Richard Foster, Grace Baptist Church
Published by the Camden News in Religious Reflections April 21, 2013

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Are We Our Brother’s Keeper?

Cain killed his brother Abel because he was jealous. When God asked Cain about his brother’s whereabouts, he fired back at the Lord in anger, “Am I my brother’s keeper?” (Genesis 4:9). Cain meant that he was not responsible for his brother, but God disagreed.

Cain’s question has become a symbol for issues far greater than the tragedy between two brothers from the ancient past. The question is now asked in relation to the Church’s responsibility to society. Is the Church called to eradicate all injustice in this world?

God’s command in the Old Testament to “love your neighbor as yourself” (Leviticus 19:17) could be seen as an answer to Cain’s question. God’s people have a responsibility not just to their own family members, but also to neighbors. Does that include the society at large?

In the New Testament, a man asked Jesus about this command to love one’s neighbor. He wanted to know where to draw the line. How does God define “neighbor”?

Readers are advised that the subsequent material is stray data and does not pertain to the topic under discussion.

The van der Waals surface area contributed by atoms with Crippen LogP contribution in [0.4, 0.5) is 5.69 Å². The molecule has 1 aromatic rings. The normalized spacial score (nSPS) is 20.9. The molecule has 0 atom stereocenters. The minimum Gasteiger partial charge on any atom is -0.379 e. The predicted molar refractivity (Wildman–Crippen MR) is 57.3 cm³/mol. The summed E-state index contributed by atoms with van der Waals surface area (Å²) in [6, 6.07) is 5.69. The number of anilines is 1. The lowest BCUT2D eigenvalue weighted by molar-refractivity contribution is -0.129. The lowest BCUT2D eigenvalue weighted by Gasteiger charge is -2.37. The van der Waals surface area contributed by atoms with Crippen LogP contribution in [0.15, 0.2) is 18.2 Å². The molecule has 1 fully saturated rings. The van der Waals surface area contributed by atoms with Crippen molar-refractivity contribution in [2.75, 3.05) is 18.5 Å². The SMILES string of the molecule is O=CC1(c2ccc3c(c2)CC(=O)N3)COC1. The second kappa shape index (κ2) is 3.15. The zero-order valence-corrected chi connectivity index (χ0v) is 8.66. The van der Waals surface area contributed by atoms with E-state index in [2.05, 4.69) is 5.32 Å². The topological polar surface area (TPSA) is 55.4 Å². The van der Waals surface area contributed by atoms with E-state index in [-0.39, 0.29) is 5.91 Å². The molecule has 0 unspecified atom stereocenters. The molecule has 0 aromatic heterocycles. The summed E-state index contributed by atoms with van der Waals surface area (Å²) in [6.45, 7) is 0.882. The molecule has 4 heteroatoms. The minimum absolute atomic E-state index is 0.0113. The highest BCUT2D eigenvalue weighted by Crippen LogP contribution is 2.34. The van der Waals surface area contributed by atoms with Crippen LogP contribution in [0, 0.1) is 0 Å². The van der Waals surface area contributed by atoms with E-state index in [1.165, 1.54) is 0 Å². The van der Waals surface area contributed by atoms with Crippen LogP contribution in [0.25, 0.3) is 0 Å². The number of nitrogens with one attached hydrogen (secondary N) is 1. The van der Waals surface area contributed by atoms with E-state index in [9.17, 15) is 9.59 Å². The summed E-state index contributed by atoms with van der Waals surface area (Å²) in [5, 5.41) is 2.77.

Jesus answered the man’s question with a parable. A traveler was robbed and left for dead on a dangerous road. Two religious Jews passed by and denied the man any assistance. A Samaritan, however, went out of his way to help the dying man.

Jesus told his listeners, Jews, to be like the Samaritan, a people considered inferior by the Jews. Clearly Jesus expects his followers to help those who are in need, and not just those within one’s own socio-economic or ethnic group.

God’s people should reach across the multitude of lines that divide humanity in order to help anyone who is in need. But did Jesus expect his followers to establish a just and equitable society?

Jesus was a prophet like those in the Old Testament. They spoke truth to power. As bold messengers from the Lord, they stood against exploitation and oppression. They were advocates for the poor and disenfranchised in their culture.

Did not Jesus carry on the tradition of exposing and denouncing the sins of the ruling class? He did. Jesus excoriated the leaders in his day for using their places of privilege to enrich themselves at the expense of the marginalized.